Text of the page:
Treasury yields stormed higher through the first quarter of 2020, pricing in increasingly elevated inflation expectations through the year ahead. With inflation prints now showing numerous signs of heating up, the real test of the Fed’s commitment to abstain from rate hikes and let the economy “run hot” will begin.
Thus far, investors have been skeptical of the Fed’s assertions that they are relatively unconcerned with the prospect of “transient” inflation. But any sign of policymakers giving way to price pressures could pave the next leg up for yields and re-start the bond market sell-off.
Related ETFs: ProShares Short 7-10 Year Treasury (TBX), ProShares Short 20+ Year Treasury (TBF)
Throughout 2021, the sell-off in the bond market has only intensified, pushing up yields across the board. The yield on the US 10-Year Treasury note has risen 110 basis points (bps) from a 2020 trough of 0.54% to 1.64% on Wednesday. The 20 and 30-year yields, meanwhile, have seen even sharper increases of 134 and 133 bps over a similar period, respectively.
Though rising yields have roiled the Nasdaq’s high-growth stocks that shined in 2020, US Federal Reserve Chairman Jerome Powell has indicated he isn’t concerned about a recent rise in long-term bond yields, saying they appear to reflect growing optimism about the economy’s prospects.
That much is true, as rising yields mean investors are selling their bonds – a traditional safety net against economic uncertainty. Additionally, the yield curve has continued to steepen, meaning yields are rising more quickly at the long end – an especially strong indication that investors are preparing for stronger economic growth and the inflation that comes with it.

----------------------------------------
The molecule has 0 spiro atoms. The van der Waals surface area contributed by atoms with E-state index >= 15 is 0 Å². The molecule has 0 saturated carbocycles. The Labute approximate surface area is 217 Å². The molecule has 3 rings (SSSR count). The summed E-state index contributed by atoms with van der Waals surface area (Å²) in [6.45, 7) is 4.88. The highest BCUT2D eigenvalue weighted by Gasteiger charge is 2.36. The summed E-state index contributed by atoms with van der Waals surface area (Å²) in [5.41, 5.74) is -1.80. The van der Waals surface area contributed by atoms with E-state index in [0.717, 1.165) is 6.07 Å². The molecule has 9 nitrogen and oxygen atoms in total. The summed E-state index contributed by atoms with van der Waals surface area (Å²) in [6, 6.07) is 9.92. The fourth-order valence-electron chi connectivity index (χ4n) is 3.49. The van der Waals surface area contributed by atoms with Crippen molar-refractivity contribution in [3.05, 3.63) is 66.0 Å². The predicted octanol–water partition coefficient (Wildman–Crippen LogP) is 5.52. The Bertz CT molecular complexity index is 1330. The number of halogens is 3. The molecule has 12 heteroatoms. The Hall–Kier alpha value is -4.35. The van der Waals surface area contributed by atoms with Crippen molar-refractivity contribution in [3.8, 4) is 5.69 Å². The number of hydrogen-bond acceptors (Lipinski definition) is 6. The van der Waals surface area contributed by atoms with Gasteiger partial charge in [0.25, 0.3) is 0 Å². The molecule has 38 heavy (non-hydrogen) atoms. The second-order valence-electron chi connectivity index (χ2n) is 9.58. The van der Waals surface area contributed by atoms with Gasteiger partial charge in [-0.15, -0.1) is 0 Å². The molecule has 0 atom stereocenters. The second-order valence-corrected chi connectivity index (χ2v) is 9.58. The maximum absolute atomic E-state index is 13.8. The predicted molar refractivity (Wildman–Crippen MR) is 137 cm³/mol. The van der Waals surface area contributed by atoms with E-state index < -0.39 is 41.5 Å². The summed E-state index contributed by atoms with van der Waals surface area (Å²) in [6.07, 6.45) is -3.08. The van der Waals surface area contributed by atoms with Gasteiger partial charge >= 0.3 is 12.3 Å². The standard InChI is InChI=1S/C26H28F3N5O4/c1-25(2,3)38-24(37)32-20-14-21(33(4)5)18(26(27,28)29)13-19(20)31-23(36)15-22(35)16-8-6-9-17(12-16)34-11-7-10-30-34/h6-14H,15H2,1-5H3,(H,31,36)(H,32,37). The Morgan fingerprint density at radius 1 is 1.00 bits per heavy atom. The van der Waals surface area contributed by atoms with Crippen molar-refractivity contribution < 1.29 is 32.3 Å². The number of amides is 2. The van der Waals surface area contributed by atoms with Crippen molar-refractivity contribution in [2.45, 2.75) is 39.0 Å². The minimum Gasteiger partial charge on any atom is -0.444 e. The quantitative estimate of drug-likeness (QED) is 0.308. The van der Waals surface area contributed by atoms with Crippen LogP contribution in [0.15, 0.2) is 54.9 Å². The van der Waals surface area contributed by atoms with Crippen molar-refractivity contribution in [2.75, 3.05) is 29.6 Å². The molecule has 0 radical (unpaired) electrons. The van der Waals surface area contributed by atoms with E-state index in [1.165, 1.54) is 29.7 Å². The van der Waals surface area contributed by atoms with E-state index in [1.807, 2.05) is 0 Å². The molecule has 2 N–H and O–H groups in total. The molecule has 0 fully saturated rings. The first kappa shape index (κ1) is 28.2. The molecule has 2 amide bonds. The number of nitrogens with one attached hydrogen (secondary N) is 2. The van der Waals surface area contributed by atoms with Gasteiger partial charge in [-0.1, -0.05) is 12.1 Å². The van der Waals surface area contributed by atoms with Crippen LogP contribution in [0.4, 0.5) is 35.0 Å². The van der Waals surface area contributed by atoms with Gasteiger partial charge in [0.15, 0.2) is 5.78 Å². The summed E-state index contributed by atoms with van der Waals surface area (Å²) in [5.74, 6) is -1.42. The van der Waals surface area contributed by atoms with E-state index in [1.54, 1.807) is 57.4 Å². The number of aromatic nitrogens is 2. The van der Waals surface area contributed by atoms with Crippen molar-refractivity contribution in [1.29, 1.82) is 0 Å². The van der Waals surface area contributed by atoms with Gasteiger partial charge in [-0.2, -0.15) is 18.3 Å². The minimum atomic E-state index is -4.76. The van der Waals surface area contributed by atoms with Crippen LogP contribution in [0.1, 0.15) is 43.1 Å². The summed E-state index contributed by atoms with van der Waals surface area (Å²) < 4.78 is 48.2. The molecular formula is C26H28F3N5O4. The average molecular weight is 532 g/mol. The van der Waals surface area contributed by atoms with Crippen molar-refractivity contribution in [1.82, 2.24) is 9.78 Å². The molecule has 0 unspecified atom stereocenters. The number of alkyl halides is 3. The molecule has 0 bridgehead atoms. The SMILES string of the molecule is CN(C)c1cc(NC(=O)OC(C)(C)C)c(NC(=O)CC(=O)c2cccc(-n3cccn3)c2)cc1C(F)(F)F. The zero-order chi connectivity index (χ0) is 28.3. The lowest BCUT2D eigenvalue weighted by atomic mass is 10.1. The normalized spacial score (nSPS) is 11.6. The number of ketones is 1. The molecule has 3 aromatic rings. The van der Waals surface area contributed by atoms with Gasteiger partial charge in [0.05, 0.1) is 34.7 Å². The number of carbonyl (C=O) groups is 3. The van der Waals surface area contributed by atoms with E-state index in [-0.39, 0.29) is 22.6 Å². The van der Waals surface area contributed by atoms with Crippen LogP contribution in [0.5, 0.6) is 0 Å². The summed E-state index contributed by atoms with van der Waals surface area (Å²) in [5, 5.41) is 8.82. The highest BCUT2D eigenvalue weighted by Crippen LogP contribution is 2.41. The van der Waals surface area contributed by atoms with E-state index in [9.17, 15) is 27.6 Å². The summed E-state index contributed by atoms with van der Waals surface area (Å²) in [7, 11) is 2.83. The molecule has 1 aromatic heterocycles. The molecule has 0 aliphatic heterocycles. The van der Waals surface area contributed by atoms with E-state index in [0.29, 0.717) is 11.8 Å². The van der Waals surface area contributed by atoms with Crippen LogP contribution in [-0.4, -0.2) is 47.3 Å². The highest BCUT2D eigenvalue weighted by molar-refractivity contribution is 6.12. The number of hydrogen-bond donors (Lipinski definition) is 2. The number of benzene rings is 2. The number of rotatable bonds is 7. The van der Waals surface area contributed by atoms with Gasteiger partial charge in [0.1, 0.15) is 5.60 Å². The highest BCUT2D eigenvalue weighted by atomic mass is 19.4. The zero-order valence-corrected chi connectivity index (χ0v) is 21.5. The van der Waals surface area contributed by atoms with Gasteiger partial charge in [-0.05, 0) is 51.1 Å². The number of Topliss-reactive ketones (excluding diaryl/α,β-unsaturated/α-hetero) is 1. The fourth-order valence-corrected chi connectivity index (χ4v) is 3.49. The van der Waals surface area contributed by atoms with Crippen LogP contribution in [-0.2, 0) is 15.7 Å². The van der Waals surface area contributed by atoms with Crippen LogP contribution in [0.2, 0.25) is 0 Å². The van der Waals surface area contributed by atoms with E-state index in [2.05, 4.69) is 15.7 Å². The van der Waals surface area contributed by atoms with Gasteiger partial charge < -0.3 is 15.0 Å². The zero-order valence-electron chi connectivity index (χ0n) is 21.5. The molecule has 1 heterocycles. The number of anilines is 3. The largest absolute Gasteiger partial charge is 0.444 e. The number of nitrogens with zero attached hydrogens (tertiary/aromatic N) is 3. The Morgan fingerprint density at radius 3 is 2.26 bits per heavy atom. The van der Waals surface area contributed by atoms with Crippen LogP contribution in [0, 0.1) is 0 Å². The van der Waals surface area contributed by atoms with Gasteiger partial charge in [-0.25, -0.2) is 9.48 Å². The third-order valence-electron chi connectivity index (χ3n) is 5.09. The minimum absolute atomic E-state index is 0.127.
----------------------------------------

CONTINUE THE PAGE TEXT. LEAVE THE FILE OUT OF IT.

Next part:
However, with greater inflation comes the prospect of interest rate hikes from the Fed – a facet of monetary policy that discounts corporate earnings projections – and, as it stands, investors simply aren’t believing Powell’s rhetoric about not raising rates if inflation breaks out significantly above the Fed’s long-standing 2.5% target.
Inflation Finally Heats Up, More Price Pressure Coming
Earlier this week, the US Consumer Price Index (CPI) showed a YoY increase of 2.6%, its strongest reading since August 2018. Though some downplayed that reading, given the significant base effect in play this month (an especially low reading in a previous year that influences an average reading to look stronger than it is in the next year), inflation may have actually been even more impressive on a monthly basis. The 0.6% jump MoM beat consensus estimates and marked a level unseen in almost 12 years.
Regardless, the base effect should not be ignored since it is very likely to contribute to levels of inflation between 4% and 6% over the next several months at the very least. Consistent monthly prints of 0.5% on the CPI would lead to annual increases at or above 4.5% for every month until August, when inflation would start moving toward 4.6%, and then as high as 5.9% by year end.
Even at a more moderate pace of 0.3% per month, we’d still see inflation in excess of 4.0% YoY by May and sustained inflation at or above 3.6% throughout each of the subsequent 7 months through the end of the year.
Although many are already expecting strong inflation, investors must have to wonder whether or not…